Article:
Innovations that Made the Super Bowl Safer and Cooler

Super Bowl LIII is in the books with a record-breaking win. Like every Super Bowl before it, this year’s NFL championship was a spectacle not only of talent, but also technology. Unlike past championships, this year’s Super Bowl featured players wearing state-of-the art equipment while battling it out in a state-of-the art stadium.

The Vicis ZERO1 Football Helmet

In 2018, the NFL and its players association banned ten different football helmet models after they performed poorly on an annual assessment to determine a wearer’s concussion severity when met with impact. Helmet models from many big names in equipment had were named ineligible, including Rawlings, Schutt and Ridell. Out of the assessment emerged an unexpected top safety performer – a company called Vicis and their highly engineered ZERO1 football helmet.

While Vicis does not have any utility patents of their own, they currently have six utility patent applications pending before the USPTO. Their most recently filed patent application, titled “LATERALLY SUPPORTED FILAMENTS,” along with three of their other utility patent applications, have been assigned to Group Art Unit 3732. The patent statistics available on Group Art Unit 3732 shows that it has historically granted only 56.2 percent of the patent applications assigned to it. We will have to wait and see whether Vicis can beat the statistics in prosecuting its applications.

In the meantime, while Vicis continues to prosecute its utility patent applications, they have licensed rights to technology described in five U.S. patents owned by Oakley® (Patent Nos. 8,770,749; 9,143,547; 9,383,594; 9,575,335; and 9,910,297), which all relate to the face shields integrated into Vicis helmets. Vicis can also rest assured that the ornamental appearance of their products is protected after having secured several U.S. design patents, which include designs for their helmet shape and face mask (see USD778504S1 and USD758669S1, respectively).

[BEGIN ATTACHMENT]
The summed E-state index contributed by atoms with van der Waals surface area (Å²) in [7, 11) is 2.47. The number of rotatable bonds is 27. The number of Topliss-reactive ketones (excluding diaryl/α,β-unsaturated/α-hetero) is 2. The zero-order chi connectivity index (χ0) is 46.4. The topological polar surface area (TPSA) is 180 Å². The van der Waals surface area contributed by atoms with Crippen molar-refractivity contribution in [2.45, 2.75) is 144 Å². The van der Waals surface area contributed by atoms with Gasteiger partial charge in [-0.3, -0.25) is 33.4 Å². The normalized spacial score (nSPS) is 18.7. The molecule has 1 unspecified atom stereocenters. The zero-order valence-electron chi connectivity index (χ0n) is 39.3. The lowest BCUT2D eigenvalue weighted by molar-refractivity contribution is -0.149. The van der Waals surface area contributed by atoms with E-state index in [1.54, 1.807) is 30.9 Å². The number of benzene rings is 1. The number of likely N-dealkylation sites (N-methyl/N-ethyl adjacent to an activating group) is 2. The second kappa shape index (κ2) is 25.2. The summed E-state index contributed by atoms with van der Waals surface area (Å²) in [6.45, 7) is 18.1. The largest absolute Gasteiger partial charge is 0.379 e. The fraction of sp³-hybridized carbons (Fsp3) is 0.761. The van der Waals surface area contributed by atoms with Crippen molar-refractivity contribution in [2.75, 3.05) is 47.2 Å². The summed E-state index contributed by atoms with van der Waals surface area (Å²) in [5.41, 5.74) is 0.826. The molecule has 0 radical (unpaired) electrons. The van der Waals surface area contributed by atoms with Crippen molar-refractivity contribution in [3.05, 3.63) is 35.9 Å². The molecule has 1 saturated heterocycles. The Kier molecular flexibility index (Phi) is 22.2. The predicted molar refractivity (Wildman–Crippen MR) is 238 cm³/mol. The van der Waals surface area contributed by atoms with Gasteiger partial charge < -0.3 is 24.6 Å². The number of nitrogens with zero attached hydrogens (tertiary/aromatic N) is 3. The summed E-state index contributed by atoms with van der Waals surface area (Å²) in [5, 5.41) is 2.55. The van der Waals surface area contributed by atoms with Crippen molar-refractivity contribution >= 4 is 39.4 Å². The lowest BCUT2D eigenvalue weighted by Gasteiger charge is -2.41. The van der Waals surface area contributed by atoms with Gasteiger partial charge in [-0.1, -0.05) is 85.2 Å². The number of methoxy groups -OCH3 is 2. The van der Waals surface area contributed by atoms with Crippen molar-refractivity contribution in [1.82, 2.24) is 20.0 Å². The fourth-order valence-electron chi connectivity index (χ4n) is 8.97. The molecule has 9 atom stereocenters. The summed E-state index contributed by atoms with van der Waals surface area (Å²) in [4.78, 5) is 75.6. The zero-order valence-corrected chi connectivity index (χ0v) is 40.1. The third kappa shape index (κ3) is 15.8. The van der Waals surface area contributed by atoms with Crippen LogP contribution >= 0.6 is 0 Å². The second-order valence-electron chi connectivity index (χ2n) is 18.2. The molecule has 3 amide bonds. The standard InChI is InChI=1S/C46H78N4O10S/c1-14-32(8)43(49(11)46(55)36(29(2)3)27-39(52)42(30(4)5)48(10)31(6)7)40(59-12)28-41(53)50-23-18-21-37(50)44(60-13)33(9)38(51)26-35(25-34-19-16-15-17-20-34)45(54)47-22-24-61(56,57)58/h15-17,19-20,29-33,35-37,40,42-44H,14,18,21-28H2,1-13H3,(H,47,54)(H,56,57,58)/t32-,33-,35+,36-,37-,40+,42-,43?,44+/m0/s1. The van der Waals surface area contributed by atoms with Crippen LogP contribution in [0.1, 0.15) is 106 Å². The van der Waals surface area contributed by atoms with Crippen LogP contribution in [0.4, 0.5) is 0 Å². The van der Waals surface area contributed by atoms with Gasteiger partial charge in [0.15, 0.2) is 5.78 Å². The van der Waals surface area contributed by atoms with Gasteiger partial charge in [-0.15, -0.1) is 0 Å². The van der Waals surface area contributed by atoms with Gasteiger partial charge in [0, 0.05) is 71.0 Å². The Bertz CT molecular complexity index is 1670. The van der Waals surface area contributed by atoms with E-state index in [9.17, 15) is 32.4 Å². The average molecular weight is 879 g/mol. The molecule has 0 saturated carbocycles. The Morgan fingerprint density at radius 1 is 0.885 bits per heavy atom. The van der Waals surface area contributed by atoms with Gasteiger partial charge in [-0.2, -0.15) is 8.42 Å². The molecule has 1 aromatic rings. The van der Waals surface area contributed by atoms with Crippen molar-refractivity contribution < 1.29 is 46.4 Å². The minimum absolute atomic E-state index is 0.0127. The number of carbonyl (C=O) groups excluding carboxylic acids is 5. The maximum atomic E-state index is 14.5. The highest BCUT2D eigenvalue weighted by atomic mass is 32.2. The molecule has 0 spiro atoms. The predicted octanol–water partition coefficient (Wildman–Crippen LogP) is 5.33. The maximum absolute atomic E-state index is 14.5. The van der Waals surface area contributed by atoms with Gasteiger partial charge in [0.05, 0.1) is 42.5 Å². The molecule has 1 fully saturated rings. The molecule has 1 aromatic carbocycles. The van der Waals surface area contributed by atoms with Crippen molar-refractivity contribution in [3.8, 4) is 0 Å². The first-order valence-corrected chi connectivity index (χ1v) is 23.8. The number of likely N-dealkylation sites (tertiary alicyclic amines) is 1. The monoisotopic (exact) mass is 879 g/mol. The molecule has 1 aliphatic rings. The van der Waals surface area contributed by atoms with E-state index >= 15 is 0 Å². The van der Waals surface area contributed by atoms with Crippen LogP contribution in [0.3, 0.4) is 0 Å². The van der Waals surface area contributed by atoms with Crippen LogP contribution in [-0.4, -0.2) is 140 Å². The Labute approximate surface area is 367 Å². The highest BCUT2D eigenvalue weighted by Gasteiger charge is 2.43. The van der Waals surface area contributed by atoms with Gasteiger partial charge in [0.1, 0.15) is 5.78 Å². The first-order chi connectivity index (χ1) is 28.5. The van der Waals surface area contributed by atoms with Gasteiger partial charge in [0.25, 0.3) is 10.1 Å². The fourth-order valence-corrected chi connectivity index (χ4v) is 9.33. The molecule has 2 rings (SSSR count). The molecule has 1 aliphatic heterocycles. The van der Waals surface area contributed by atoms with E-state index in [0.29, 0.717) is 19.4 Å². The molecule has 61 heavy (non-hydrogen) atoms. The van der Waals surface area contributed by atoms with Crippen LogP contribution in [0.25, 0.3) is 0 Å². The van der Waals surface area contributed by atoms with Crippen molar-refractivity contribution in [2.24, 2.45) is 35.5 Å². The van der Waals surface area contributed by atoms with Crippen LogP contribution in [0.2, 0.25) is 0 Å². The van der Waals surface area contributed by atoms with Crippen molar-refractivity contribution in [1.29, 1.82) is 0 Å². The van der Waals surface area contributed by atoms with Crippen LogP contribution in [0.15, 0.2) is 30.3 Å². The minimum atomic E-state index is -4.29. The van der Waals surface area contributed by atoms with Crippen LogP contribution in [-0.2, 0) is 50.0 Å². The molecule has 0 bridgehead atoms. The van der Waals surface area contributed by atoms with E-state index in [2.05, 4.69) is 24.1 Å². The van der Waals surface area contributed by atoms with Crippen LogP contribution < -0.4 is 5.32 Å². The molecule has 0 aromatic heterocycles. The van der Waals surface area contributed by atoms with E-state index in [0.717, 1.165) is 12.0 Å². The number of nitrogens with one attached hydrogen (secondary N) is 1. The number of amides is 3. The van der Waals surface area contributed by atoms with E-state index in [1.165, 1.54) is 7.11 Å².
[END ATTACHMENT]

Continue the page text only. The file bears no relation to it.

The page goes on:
The Mercedes Benz Stadium “Halo Board” and Camera Rig

This year, Super Bowl LIII was played in Atlanta, Georgia at Mercedes-Benz Stadium. The stadium, which opened only recently in 2017 and seats over 70,000 fans, is a spectacle of both architecture and design. One of its coolest features is the Mercedes-Benz Stadium’s retractable roof, which is unlike any other retractable roof in that it frames the sky with a circular opening (called the “halo”) that is created by drawing back eight petal-shaped pieces.

Inside the stadium, the roof’s halo is encircled completely by a 3,200-foot-long video screen. This “halo board,” which would be longer than the Eiffel Tower if stretched out, relies on Radiant Technology’s patent-pending modular camera rig to accurately capture and stitch 360-degree footage just for the board. This hopefully soon-to-be patented technology brings a uniquely artistic view to the center of the stadium, and made the viewing in this year’s Super Bowl even more spectacular.

Patents referenced in this article were obtained using the user-friendly LexisNexis TotalPatent One™ patent search platform. USPTO patent data and patent statistics were made available through LexisNexis PatentAdvisor® patent prosecution tools. Patent practitioners who use TotalPatent One™ and PatentAdvisor™ have the tools they need to conduct efficient patent searches and to develop superior patent prosecution strategies. LexisNexis® IP products enable professionals to perform at the highest level.

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